Richard Blais Reveals Wild Backstage Details From Next Level Chef - Exclusive

The latest cooking competition to launch on FOX is a pretty wild ride. In fact, in the words of "Next Level Chef" co-host Richard Blais, who is hosting and judging the competition along with Gordon Ramsay and Nyesha Arrington, the show is "something that's never been done before." As Blais said during a recent exclusive interview with Mashed, he's well aware you hear that a lot, that "never been done before" thing, but in this case? It's legit.

Blais was immediately attracted to the idea of "Next Level Chef." At first, he was on board not because of the core concept of the show, but because of the people involved. "I automatically I wanted to do it," he said to Mashed.  "I've worked with Gordon before, and I've worked with Nyesha before, and I have so much respect for both of them ... To be able to learn from them, someone who's excelled at their craft and every which way, was pretty special. So it was an automatic yes for me. [But] just seeing the treatment for [the show] and just looking at a rendering of it was, that it's not something that's ever been done before. I think you hear that a lot, and you see it on paper sometimes, and you're like: 'OK, it's a cooking competition that's never been done before.'"

Blais saw the set, and he was blown away: "You show up in front of this thing, this set, which was the tallest non-permanent structure in Las Vegas, and is three full stories. And almost, for me, it was theatrical to be in front of it, because it's such an effort [put into it]. And my first thought was, this show, without having seen anything else besides just the set, is award worthy just for the set itself."

The many challenges Next Level chefs face, according to Richard Blais

It's what takes place on the stupefying set that is set to make "Next Level Chef" a wildly successful show. "I love the game, the competition," Blais said. When you see the set, you're like, oh, the three levels are totally different, not just because yes, they have different equipment and you get into the culinary game that the basement only has one burner and a wobbly pan, but then small things that I'm just learning because I am in front of the camera more often, is just the lighting. The lighting on each level is totally different to set the sort of mood, and [they did] just a fantastic job."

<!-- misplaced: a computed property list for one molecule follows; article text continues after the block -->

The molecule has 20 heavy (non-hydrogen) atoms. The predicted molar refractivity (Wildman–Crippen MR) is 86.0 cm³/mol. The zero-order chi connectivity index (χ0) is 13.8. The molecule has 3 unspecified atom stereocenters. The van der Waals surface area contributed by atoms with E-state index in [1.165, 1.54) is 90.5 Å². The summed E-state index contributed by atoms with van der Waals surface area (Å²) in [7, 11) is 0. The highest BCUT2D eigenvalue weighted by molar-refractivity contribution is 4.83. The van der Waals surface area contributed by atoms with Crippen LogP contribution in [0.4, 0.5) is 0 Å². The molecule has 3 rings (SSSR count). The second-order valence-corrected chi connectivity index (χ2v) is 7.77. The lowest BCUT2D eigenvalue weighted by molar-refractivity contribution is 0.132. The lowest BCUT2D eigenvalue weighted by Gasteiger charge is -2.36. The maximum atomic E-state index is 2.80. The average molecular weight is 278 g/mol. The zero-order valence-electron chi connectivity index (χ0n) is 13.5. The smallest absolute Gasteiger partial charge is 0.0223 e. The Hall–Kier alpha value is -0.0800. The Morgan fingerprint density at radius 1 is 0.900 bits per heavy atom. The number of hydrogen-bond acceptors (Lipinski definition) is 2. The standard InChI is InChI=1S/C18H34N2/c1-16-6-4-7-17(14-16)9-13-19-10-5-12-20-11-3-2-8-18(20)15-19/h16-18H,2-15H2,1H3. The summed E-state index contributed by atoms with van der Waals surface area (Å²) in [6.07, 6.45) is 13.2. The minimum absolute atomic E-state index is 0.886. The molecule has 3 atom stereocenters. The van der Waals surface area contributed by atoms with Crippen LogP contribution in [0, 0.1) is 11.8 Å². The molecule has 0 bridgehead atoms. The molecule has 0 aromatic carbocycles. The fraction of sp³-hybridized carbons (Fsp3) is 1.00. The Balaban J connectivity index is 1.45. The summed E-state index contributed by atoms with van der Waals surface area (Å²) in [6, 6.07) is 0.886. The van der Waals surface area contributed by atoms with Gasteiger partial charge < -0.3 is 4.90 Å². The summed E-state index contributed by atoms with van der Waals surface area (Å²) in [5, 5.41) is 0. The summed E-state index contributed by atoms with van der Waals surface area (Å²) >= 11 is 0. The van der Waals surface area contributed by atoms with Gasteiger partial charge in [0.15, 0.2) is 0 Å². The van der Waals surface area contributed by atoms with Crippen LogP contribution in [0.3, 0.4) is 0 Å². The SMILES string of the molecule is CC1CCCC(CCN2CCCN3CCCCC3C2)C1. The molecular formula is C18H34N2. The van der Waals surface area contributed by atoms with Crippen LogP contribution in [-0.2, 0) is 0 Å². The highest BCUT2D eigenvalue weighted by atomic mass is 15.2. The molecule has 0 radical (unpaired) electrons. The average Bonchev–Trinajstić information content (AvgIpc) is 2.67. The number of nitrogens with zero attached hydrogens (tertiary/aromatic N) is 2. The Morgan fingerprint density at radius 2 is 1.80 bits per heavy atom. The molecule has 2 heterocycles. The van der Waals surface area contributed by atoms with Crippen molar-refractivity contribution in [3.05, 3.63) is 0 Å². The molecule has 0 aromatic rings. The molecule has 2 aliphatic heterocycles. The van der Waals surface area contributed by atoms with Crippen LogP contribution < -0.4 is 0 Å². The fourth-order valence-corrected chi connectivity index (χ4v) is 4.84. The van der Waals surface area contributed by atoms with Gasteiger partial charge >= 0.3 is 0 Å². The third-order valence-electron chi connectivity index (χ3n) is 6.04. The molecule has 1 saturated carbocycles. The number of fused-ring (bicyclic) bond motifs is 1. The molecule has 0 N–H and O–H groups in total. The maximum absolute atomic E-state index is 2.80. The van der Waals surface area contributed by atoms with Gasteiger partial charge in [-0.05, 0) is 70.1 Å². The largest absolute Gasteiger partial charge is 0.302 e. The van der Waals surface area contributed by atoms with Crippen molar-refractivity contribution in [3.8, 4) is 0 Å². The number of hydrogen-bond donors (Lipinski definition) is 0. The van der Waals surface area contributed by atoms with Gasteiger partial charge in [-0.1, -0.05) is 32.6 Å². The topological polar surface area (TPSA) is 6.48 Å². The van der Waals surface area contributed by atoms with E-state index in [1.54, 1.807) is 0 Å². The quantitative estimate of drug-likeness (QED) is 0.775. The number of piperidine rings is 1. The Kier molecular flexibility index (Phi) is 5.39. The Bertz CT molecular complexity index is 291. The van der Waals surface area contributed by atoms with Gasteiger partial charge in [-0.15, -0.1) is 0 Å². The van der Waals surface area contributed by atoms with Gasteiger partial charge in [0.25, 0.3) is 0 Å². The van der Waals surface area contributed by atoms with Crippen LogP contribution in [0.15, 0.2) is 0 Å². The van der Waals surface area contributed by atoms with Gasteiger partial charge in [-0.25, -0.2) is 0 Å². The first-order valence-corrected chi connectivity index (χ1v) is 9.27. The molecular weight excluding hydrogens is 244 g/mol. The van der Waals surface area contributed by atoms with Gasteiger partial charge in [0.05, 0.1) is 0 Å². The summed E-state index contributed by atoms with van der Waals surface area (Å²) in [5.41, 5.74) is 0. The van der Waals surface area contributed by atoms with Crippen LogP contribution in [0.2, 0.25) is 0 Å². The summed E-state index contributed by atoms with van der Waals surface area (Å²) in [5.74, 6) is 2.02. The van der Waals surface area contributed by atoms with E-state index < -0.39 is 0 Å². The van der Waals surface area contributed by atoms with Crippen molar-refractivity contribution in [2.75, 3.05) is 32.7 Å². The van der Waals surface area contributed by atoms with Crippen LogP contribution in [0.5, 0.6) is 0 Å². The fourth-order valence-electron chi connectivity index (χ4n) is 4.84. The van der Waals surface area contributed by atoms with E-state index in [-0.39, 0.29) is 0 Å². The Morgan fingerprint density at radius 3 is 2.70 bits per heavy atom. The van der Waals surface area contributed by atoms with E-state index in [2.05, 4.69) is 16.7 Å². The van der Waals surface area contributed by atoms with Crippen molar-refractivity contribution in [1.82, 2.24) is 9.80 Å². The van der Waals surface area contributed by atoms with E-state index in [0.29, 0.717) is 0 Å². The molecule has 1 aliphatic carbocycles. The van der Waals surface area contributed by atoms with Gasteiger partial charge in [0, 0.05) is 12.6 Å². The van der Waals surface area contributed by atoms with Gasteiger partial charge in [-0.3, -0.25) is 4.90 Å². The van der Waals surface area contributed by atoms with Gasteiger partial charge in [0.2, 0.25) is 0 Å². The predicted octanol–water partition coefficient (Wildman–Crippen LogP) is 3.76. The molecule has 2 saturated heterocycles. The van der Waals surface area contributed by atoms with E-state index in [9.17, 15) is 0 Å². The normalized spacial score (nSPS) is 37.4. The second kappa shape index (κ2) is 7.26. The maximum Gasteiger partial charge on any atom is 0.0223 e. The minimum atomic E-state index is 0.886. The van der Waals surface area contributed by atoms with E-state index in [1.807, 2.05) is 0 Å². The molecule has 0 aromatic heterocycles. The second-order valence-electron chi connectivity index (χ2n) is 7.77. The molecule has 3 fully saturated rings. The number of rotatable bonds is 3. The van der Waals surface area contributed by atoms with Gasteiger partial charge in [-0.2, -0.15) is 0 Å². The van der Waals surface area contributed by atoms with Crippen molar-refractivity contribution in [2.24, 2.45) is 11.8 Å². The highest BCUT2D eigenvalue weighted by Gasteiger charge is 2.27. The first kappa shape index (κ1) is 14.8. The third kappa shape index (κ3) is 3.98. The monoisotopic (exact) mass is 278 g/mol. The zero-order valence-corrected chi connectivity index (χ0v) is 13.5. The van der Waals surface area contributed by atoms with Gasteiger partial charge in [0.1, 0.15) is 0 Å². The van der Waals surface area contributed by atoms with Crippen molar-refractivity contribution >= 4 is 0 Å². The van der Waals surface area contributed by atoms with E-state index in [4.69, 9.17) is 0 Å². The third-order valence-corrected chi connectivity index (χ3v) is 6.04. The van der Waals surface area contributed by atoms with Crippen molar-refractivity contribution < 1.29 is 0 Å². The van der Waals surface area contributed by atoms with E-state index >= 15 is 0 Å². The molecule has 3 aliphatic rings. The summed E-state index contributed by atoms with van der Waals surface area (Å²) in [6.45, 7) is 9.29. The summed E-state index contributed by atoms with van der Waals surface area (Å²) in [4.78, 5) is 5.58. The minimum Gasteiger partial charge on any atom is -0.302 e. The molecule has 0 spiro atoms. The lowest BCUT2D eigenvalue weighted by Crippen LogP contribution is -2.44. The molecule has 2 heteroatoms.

As for the actual cooking action, Blais described how chefs working on camera have to become masters of improvisation, both in their words and their cooking, if they want to compete at a level deserving of victory. "'Next Level Chef' happens to be, probably, the toughest improv," he said. "And I've been around a lot of other cooking competition shows from every perspective. And it's really fast — the chefs have to think on their feet, they have to run to this platform and grab as many ingredients as they can to work into a dish, and there's always a clock in a competition show, but I feel like it's more intense and harder [here]."

Asked about any mistakes the competitors made, Blais responded that mostly it was not going big enough with things. "The common mistake [was] not grabbing enough things," he explained. "That's tough to have the confidence to grab extra ingredients, because you only have one shot to grab them. I think that's something early on, certainly, I think you're going to see might happen."

Another big mistake some of the chefs made? Trying to "do too much," Blais said, meaning focusing too much on presentation and flourishes, and not remembering: "That first step, which is, hey, it's got to be delicious food!"

New episodes of "Next Level Chef" air Wednesday nights on Fox.